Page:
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Pneumonia Diagnosed by Nanopore Sequencing of Sputum

By Labmedica International staff writers
Posted on 04 Oct 2018
Pathogen identification in patients with community-acquired pneumonia primarily relies on culture-based techniques. Sequencing-based approaches for pathogen identification are being applied to pneumonia patients.

Haemophilus influenzae, a type of bacteria, can cause many different kinds of infections. These infections range from mild ear infections to severe diseases, like bloodstream infections. H. influenzae is an opportunistic pathogen of the respiratory tract that becomes pathogenic only when other risk factors are present.

Image: The MinION is the only portable real-time device for DNA and RNA sequencing (Photo courtesy of Oxford Nanopore Technologies).
Image: The MinION is the only portable real-time device for DNA and RNA sequencing (Photo courtesy of Oxford Nanopore Technologies).

Scientists at Seoul National University Hospital (Seoul, South Korea) and their colleagues used deep sequencing of the 16S rRNA gene from sputum to identify H. influenza in a patient with community-acquired pneumonia. They extracted genomic DNA (Genomic DNA Mini Kit from sputum obtained by oropharyngeal suction after a single empiric administration of an antimicrobial drug (cefuroxime, 500 mg). They generated the sequencing libraries using a rapid 16S amplicon sequencing kit.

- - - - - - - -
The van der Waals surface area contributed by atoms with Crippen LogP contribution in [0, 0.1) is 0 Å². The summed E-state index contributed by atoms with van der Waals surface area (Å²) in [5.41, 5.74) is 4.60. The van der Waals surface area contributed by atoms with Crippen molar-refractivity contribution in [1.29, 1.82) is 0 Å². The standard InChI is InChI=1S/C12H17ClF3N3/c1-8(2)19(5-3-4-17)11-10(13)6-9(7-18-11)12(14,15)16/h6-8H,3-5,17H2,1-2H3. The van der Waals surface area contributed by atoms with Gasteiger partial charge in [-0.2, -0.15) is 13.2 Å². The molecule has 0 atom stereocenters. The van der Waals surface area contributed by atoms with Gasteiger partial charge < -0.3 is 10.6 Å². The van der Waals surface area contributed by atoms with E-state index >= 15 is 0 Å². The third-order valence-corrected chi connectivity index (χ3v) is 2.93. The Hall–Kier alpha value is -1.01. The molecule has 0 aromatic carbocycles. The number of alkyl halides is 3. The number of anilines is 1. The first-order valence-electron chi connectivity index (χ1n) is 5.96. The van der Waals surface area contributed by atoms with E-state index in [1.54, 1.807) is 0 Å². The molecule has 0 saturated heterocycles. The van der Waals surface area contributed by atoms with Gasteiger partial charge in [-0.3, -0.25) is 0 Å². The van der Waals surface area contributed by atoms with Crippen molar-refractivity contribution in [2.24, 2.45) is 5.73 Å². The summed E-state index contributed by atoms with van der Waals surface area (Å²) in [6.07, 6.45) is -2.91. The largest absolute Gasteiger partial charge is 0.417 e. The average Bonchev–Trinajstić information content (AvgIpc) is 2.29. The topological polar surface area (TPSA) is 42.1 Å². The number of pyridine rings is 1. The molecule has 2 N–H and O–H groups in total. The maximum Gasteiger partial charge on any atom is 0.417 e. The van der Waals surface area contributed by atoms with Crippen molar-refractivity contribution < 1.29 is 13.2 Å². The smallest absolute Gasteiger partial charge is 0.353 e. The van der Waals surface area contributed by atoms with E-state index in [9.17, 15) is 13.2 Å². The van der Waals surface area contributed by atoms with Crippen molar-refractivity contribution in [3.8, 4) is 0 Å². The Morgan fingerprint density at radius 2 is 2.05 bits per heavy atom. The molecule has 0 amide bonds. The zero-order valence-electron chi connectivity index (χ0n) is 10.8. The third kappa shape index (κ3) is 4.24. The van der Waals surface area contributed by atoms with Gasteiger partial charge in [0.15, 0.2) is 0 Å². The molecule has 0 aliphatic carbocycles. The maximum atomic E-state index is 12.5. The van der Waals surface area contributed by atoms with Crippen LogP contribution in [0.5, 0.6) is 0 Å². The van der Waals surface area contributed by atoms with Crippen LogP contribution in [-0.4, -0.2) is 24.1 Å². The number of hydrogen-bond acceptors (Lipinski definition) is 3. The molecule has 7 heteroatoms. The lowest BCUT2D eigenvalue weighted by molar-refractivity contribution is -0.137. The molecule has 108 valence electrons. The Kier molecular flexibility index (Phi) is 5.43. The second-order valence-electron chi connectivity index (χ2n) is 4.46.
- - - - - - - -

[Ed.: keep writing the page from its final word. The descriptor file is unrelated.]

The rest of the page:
The team retrospectively performed 16S amplicon sequencing with MinION, a nanopore sequencer, that is gaining attention in metagenomics studies because of its capability for long-read sequencing and real-time analysis, along with its small size. They identified the pneumonia pathogen in this patient by deep sequencing of 16S amplicons from sputum using MinION. The reads aligned to H. influenzae were >100-fold more abundant than reads aligned with other commensal bacteria, reflecting the significant proliferation of H. influenzae in the patient’s respiratory tract.

The authors concluded that with the MinION sequencer, generated reads can be analyzed in real time, which makes this approach more promising. Tentative point-of-care diagnosis by nanopore 16S sequencing and confirmation of the result by standard culture methods would be a feasible approach. They performed sequencing for five hours and the subgroup analyses of reads generated for the first hour and for the first 10 minutes produced similar results, indicating that a relatively short sequencing time would be sufficient for pathogen identification. They estimated that the turnaround time for MinION 16S sequencing can be reduced to less than eight hours. The study was published in the October 2018 issue of the journal Emerging Infectious Diseases.

Related Links:
Seoul National University Hospital


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